I had a choice to make. Continue to teach, continue to work low-level jobs while working on art and writing or go to graduate school and establish a serious vocation. I was 37 and time felt like it was running out. Through a long process of intensive psychotherapy, I decided to take the safe route traveled by many. I went into debt, I went back to graduate school and decided to become a psychotherapist. I was giving in, selling out but at least I knew I could be good at this. I knew all about suffering and was a specialist at finding a way out. (At no time during this brief autobiographical account have I mentioned the numerous self-help books I’ve read, the silent meditation retreats I went on, the certification in mindfulness that I received and the intensive amount of individual work I did with various meditation teachers along with the thousands of dollars spent on classes and workshops. All in an effort to rise above all the turmoil that was constantly present in my life.)

While in graduate school I met my current wife. Very unexpectedly I fell in love. Wallah! It happened just like that. I had sex again. I felt things that I never imagined that I would feel again. I knew that I had met my life’s partner and I am happy to report that I was right. I just wish that someone else did not have to get so badly hurt in the process. My first marriage was a sinking boat. It was not good for her or I to be aboard that boat. We had to jump, despite all the fear. I would have to go first.

As I dangled at the edge, too afraid to jump, Radiohead released King Of Limbs. The day the album came out, the woman who would become my wife and myself both downloaded the album onto our iPhones. We planned to go for a walk and listen to the album simultaneously. She lived in LA and I in Northern California at the time. I texted her, “Ready?” She texted back, “Yes.” “Ok, push play now,” I texted and began walking.

I walked out to a wide open field. There were storm clouds out. Kind Of Limbs opened me right up. I cried. I laughed. How was this happening again? How did they know? It was as if they knew that this album was just what I needed hear. But of course they did not. They were out there living their own lives without any idea of mine. However, like minded souls go through similar developmental processes and I was fortunate that once again their process was aligning with mine.

“What did you think?” I texted her when the album ended.
“Wow,” she replied.
“I know, wow is right. Fucking genius,” I wrote.
“I know, that was incredible.”
We were both deeply moved.

It was then that I knew that I needed to jump off the edge. I jumped and eventually my wife and I played songs from King Of Limbs all throughout our wedding.

Radiohead’s New Album

I am out of the closet now (although often still worry about going back).

I own a house that belongs both to my wife and I. It is a nice, humble home with everything that I need in it. I have a large backyard with a beautiful garden that my wife and I created, a studio to write and make art in, 3 dogs, a giant library, a record collection, comfortable chairs to sit in and a soft bed to sleep in. I actually have my own home now. No one saw this coming. It is on the edge of a ghetto, but that is ok- some things I realize never change. Like I said before, once you breathe in that ghetto air it is very difficult to get it out of your lungs. Besides, I appreciate things this way. I live in just the right mix of conservative, middle class suburb with a seedy ghetto spice.

Tomorrow Radiohead is releasing a new album. It is their first album release in years. I’ve heard a few songs from it already but am suspending all judgement until I hear the entire thing. I’m 44 years old, almost 45 and I am still trying to figure out what I am going to do with my life. I am happily married and have a job that I find meaningful but that itch to be an artist, writer and completely independent creative person has not gone away. Does it ever? I have yet to completely figure it out. Maybe I never will.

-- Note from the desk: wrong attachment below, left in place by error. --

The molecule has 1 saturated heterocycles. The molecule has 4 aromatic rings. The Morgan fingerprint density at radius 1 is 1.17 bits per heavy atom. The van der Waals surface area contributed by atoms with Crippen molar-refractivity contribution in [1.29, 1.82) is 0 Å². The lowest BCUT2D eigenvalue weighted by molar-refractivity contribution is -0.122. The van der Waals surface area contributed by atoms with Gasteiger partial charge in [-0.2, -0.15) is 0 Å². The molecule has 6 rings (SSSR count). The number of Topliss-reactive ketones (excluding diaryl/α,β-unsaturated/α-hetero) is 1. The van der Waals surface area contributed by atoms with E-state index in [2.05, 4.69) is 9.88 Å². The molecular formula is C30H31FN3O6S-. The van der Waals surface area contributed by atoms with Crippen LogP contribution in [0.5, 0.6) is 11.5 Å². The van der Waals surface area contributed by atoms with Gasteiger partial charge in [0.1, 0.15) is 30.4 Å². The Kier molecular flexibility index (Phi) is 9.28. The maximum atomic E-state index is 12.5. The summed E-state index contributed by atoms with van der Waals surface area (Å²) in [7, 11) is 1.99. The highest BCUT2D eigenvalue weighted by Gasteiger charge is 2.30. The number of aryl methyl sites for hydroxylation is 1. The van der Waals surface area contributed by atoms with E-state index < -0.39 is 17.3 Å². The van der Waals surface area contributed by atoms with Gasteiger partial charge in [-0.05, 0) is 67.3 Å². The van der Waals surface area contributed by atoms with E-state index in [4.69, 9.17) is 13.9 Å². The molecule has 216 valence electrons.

As I type this, in the salt water fish tank beside me, one of my beloved, punk rock fish is dying (I bought him because he has a mohawk). He is just about lifeless, with his head pointed down at the sand. I’ve been watching him off and on while writing this piece. The other fish in the tank does not leave the dying fish’s side. It just hovers there above the fish, trying to push it along, trying to lift its head out of the sand. It is all he seems to be able to do to keep his mate from dying.

It might seem ridiculous to you, but in a sense this is what Radiohead has always done for me. Even though we have never met in person, their music has always been there, just hovering around me and nudging me along in whatever direction I need to go. Somehow they manage to keep me from completely burying my head in the sand and giving up. Ultimately we all are facing the same fate as my dying fish. No one has found a way out from this. Maybe the best that any of us can do for any one else is to just nudge each other along, just hang out by each other’s side so we can keep each other from putting our heads in the sand. And if this is not the point of any good art form or relationship, I have no idea what is.

A new Radiohead album is always a significant event in my life. Now I am old enough to be able to look back over the many years and see just how true this is. I am curious where the next nudge will take me. Because if there is one thing I know for certain, it is that all these nudges from Radiohead have saved my life.

28 or 29 and Lost

meeeeeee I am 42 now and I awoke early this morning with an all too familiar feeling. It felt like seeing a person from your past who you hoped you would never see again. The feeling slowly traveled from my toes up into the center of my chest. I could feel it nudging itself right up against my heart. I thought to myself: What the hell is this? Oh that’s what it is. It was that dreadful what am I going to do if? feeling. What am I going to do if I run out of money? What am I going to do if my job does not work out? What am I going to do if I can’t afford to pay back my debts? What am I going to do if I go broke? I’m not sure where this feeling originated, since I feel more financially secure now than I have ever felt in my entire adult life. Maybe it was triggered by a traumatic dream about my youth. Whatever its cause, I remember waking up feeling this way everyday when I was 28 or 29.